How do you think about the game and your moves? How many moves ahead do you think about? How many possibilities do you have to consider? Do you think more about your opponent’s history or their possibilities?

8 Answers:

It’s really hard. Grandmasters are very good. I’m only going to speak to my “classical” tournament games (6 hour time control) games versus Grandmasters. I’ve been fortunate enough to have many of these games, including 4 draws with Grandmasters in classical tournament games (GM Roland Schmaltz, US Open Framingham 2001; GM Yona Kosashvili, Curacao 2002; GM Ildar Ibragimov, Parsippany 2004; GM Arthur Bisguier, Foxwoods 2004).

  • Remember that GMs are (almost) impossible to prepare for. They’ve all played hundreds of openings. Just find what they are most likely to play and make sure you have something in mind for each. Remember that GMs don’t generally like to play their “best stuff” versus lower-rated players. You’ll get something a little weird in all probability.
  • Know your openings cold. I cannot stress this enough.The four games I drew were in lines I knew very very well (Sicilian Boleslavskij, Sicilian Grand Prix, Closed Ruy Lopez and Leningrad Dutch). This meant that I was in a situation where I understood the plans, didn’t take up oodles of time in the opening, and gave myself the best position possible. Games I lost (most especially GM Gildardo Garcia, New York Open 2000; GM Alonso Zapata, Curacao 2002; GM Giorgi Kacheishvili, Foxwoods 2004), were games I didn’t know the openings as well. The last thing you want to do is find yourself where you are in a) a worse position b) with less time c) against a better player. You’re toast in those situations.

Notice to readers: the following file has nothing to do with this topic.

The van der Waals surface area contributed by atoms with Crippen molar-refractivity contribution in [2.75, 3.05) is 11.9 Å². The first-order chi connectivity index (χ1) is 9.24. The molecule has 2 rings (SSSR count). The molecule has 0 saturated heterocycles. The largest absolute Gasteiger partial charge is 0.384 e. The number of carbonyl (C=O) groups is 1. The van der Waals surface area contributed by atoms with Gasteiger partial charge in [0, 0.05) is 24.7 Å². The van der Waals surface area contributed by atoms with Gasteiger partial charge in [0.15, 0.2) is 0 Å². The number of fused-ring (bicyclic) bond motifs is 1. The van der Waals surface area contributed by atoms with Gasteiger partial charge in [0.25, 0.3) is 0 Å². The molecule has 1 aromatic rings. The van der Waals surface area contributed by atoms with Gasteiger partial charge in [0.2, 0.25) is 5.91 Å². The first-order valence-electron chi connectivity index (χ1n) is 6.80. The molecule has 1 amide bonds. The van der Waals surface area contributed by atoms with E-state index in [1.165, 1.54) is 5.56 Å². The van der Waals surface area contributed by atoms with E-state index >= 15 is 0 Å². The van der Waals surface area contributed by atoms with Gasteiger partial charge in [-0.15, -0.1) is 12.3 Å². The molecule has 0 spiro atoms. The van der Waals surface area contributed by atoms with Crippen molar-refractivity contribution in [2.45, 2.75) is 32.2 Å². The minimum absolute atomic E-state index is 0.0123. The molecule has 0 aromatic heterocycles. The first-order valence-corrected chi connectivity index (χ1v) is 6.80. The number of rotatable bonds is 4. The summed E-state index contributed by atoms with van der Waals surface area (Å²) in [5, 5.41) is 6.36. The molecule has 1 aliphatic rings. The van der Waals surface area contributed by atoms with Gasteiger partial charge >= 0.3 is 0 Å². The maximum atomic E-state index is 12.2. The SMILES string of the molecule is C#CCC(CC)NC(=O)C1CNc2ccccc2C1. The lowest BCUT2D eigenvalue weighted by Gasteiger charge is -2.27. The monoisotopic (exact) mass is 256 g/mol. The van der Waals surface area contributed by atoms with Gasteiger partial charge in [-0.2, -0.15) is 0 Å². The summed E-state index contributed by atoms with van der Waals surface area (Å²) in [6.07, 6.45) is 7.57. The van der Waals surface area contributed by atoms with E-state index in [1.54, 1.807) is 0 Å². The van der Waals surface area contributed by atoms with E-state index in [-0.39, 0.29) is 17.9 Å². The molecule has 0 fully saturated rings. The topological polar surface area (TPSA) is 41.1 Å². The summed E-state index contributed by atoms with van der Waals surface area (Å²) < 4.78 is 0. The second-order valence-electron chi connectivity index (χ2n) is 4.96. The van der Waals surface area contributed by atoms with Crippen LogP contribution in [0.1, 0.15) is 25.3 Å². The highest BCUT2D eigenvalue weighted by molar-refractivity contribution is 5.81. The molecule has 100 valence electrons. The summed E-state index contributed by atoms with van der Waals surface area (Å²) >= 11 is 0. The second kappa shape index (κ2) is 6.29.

• Trust yourself. If you can’t figure out the flaw in a line, go for it. Don’t ever start second-guessing yourself or seeing ghosts. Remember, you have to play chess the best way you know how. The last thing you want to do is change your openings/thought process/habits for a game against a strong player.
  • Relax. They’re a GM, they’re supposed to beat you! Feel free to fire uppercuts and play the most important openings to your repertoire. If you have an opportunity to put pressure on your opponent, do it! This is a great learning opportunity for you, don’t waste it.
  • Don’t get freaked out by the spectators. This is one thing that happens in games you play versus GMs that doesn’t happen in your “normal” games. Everyone in the tournament is going to glance, or even worse, spend time looking at your game. When I played Kosashvili in the first round of Curacao 2002, at one point, I had GMs Kortchnoi, Timman, Zapata, Macieja, Benko and Averbakh staring at my game all talking to each other (this was after we repeated moves once). That can really mess with your head. (Fun aside, after drawing Kosashvili, who was one of the favorites and eventually tied for first, tons of people came up to congratulate me. Kortchnoi came over, said “You made a draw?”, and at my head nod, he thought, and said “But you are White, what is achievement?” Life is tough at those levels.)
  • Be professional. No clock banging, no over-adjusting of pieces, no draw offers, etc. Learn something. Sit at the board the entire time. Focus. You can talk to friends later. Remember Ivanchuk’s famous quote “How does it feel to play?”, just enjoy it.

As far as the rest of your questions, sometimes I’d calculate some lines very deeply. Other times, I generally went on intuition. I usually felt “more” focused during GM games, but not significantly more. I honestly didn’t do anything different. It was just chess, versus someone who is VERY good at it.

By the way, I approach simul games the same way, and have been very successful in Simuls (draws vs. Anand and Bareev most notably). Just use it as an opportunity to play your best chess and see how you match up. If you’re any good, you might nick a half point (or even more!) and be a hero. If not, you had a fun battle.

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